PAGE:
The central hub of Battle for Neighborville is Giddy Park, an online social hub clearly based on Destiny's Tower. Unfortunately, Giddy Park is arguably the weakest element of the game, filled with an overwhelming amount of currencies and shops. This is one case where it may have been better handled through a series of mundane menus. There are cosmetic loot rolls that can be purchased for coins, but with 20 classes across both factions, plus a ton of useless items like emojis and text bubbles thrown in, it's virtually impossible to get anything remotely useful from the "Mr. Reward-O-Tron 9000" capsule machine. Even worse, the classes all begin with almost no customization options at all, so players are going to have to invest for several hours before they even have a chance at beginning to have a degree of ownership over their characters. There are some cosmetics that are given out over the course of the game, especially in the open-world adventure mode, but it's still a shame so much content is locked behind a literal gacha mechanic, even if no microtransactions are involved (though they will be implemented after launch, natch).
Of course, any criticism of Giddy Park and shady economies fades away once the actual battles begin. Battle for Neighborville is as rewarding as the best in the genre with its mix of team-based action, class-based character selection, and visually spectacular shootouts. As mentioned before, each faction has ten classes, and they all manage to feel different from one another, even across party lines. The Foot Soldier Zombie and the Peashooter Plant are theoretically the basic class of their respective team, but they have completely distinct skills and weapons. Every match in PvP feels asymmetrical but still somehow balanced. While there are some similar classes here and there, Plants vs Zombies deserves acclaim for creating an online multiplayer shooter with 20 different character archetypes. An early favorite so far is the Acorn, who can transform into a towering oak that doubles as an armored troop transport for other acorns.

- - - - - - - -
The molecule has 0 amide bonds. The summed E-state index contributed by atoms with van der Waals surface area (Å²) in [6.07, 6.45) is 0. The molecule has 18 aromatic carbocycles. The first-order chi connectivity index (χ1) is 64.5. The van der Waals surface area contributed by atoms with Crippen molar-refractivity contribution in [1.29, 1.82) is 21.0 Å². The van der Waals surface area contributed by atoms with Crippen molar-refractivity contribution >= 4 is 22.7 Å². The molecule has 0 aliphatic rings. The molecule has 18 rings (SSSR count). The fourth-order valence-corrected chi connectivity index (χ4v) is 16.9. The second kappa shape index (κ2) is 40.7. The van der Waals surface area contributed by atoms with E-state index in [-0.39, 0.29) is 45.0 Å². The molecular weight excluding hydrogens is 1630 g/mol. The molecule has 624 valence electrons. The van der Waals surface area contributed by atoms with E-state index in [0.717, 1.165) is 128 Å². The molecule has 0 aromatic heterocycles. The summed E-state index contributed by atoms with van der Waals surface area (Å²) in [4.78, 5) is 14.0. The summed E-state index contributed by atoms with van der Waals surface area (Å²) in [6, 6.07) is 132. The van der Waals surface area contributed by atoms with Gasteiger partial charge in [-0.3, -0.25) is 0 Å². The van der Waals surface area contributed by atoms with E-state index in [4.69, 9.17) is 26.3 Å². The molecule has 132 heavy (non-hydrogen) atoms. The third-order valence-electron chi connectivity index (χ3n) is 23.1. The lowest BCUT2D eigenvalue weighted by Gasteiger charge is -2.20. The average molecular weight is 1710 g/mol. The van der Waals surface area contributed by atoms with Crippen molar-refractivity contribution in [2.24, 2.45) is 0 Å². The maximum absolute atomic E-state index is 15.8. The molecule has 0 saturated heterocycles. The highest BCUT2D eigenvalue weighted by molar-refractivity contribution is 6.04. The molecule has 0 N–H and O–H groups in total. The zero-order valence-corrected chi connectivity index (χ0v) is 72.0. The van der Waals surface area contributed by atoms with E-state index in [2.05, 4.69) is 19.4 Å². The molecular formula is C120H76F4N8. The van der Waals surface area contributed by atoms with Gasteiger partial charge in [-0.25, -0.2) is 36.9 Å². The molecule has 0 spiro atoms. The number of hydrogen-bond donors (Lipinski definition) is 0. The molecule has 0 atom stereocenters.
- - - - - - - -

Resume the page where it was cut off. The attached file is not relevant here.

Whether in the 4v4 mode reminiscent of Counter Strike, traditional 8v8 Team Vanquish, or the Battlefield-esque Turf Takeover mode, battles in Plants vs Zombies are fast, tactical, and volatile. Just because there's no blood or traditional guns doesn't mean it's not a hardcore experience for shooter fans of all skill levels.Colorful explosions fill the screen with shiny particle effects that are just as satisfying as the damage they dole out to enemy fighters. Even when on a crippling losing streak, it's hard to stay mad at a game as adorably goofy as PvZ. Every character is full of personality and the gibberish dialogue they spout is pretty adorable, though it can wear thin over extended play sessions. The series' signature humor carries over into the adventure mode, as well. Though none of it is voiced (safe for some gibberish here and there), the dialogue boxes are full of silly jokes, almost like a family-friendly Borderlands. Whether or not it sticks the landing will depend on the tastes of each individual player, but we found the comedy in PvZ to be harmless at worse, and genuinely funny at its best.
On one hand, Plants vs Zombies: Battle for Neighborville is a mild upgrade from Garden Warfare 2. On the other, it adds a whole new adventure mode which is a ton of fun with a friend in local co-op or online with a group. Don't let the cute presentation and jolly vibes fool you: Battle for Neighborville is just as intricate and intense as any of the more "mature" games on the market.
Plants vs Zombies: Battle for Neighborville is out now on PlayStation 4, Xbox One, and PC. Screen Rant was provided a PlayStation 4 digital copy. Reviewed on PlayStation 4 Pro.